Labels in life are stifling, but nonetheless we’re asked to label ourselves. It is imperative to not restrict myself to a point of personal confusion that leads to arbitrary decision-making. I choose to not label my diet or my consumptions habits, and I vow to be true to only some self-imposed standards when it comes to food.
I’m happy to be able to share with you a few thoughts, and here’s to less unhealthy labeling of ourselves, more friendly meals and spreading our knowledge onto others.
I’m very pleased to say that podcast #2 has happened! That’s right, if you weren’t absolutely titillated after the first one then this one might help to get you more in the mood for a delicate intermixing of film and food. Foreign Film Sunday (ffs), also known as Cinema Cuisine, has morphed into the type of occasion that can fall on whatever day is most forgiving with time and the day that allows for the most edits and polishing to occur. Thanks for your patience in the transitioning. I hope you enjoyed my introductory post with all of the recipes and my first ever FOOD RELATED VIDEO!!! Please let me know what you think, and again, much gratitude and thanks to my sweet and talented love for all of his help and creativity.
Podcast HERE–> Cinema Cuisine Ep.2 – Italia
Some notes on Italian food culture:
This quote is still haunting me:
“Vittoria: Why do we ask so many questions? Two people shouldn’t know each other too well if they want to fall in love. But, then, maybe they shouldn’t fall in love at all.”
Somehow, I was entirely beguiled by the main protagonist, who spoke this line. It has resonated with me ever since. As someone who has the tendency to look at the world with a relatively cynical view, I cannot question the love and devotion I have to my special someone. However, it does occur to me that before him, there were years of questioning and an incredulous nature that was hard to tame for awhile. This film helped align my thoughts to the concept that those feelings or perceptions in our life that are left without sufficient closure on finality, leave us feeling as though we’re in a stagnant state of disbelief. Vittoria seemed like this type of character to me. Underlying naivety coupled with insecurity. Perhaps that is why this quote sticks. There’s discussion of institutions in the podcast, but something we–Matthew and I–neglected to remark on, is the more obvious fact that the film itself was displaying the institution of marriage of hearts to one another forever, and the credibility or likelihood of this happening with comfort and ease for everyone. Moral concepts, we as humans, try to tattoo onto our culture and place precedence on, lose meaning when we–consequently–desecrate and participate in such institutions without a willing and bending heart. Again, I speak to the idea of absolutes and their danger. (See commentary in previous podcasts.)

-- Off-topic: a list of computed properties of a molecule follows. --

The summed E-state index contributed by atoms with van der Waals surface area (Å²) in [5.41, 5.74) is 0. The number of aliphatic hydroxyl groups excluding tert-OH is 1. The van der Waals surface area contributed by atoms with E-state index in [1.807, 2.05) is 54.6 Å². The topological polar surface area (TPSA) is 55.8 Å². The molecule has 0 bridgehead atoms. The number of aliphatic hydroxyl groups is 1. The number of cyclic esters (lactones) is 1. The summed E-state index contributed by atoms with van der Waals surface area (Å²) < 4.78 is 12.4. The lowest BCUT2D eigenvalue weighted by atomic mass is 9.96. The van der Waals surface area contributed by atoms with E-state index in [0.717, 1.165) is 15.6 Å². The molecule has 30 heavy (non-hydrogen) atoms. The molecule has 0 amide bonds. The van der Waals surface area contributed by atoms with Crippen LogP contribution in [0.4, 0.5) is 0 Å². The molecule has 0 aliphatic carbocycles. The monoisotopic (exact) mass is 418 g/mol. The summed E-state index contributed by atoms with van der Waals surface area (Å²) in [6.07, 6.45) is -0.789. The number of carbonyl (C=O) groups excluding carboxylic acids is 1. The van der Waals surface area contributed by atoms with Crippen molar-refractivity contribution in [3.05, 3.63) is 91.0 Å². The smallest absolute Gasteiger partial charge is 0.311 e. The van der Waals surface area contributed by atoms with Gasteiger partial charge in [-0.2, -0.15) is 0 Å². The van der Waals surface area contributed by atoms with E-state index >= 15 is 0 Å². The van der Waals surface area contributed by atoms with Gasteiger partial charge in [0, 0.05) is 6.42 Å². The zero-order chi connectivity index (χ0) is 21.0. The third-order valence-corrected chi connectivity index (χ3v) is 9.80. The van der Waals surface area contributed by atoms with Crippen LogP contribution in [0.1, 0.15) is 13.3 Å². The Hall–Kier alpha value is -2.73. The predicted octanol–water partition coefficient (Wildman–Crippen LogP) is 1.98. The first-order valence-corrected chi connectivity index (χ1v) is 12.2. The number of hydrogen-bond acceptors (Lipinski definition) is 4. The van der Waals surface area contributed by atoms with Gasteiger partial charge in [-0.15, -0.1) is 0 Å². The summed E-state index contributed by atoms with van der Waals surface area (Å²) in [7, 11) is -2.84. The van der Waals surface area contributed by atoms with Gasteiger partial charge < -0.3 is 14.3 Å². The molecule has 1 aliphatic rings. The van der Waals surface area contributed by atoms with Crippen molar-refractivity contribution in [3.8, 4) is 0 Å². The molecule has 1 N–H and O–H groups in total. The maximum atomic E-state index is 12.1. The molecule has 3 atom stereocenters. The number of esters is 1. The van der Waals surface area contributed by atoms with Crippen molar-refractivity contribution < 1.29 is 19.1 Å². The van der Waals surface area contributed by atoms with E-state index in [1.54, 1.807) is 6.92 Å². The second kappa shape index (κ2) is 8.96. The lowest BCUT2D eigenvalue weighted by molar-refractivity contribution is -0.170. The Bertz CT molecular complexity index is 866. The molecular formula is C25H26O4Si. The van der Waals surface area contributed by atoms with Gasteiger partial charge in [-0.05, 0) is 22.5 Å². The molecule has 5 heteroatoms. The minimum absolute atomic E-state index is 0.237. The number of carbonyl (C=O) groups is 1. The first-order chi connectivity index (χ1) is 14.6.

What is more, our instinct for detachment in some aspects of our lives and–on an outside food related note–our detachment from our food and where it comes from is forgotten and ignored. In turn, our general lethargy with consumption and the creativity that is necessary in the growth and preparation of all worlds of food is stunted. Incidentally, the media doesn’t allow much room for empathy and seeing outside of ourselves to appreciate things. What I mean to say is, our empathetic instincts are being muted because of societal entrenchment into technology and “moving forward”, rather than stopping to appreciate the present. This is where we’re all flawed; our negligence to stand still and take in the beauty of our world whilst living in it.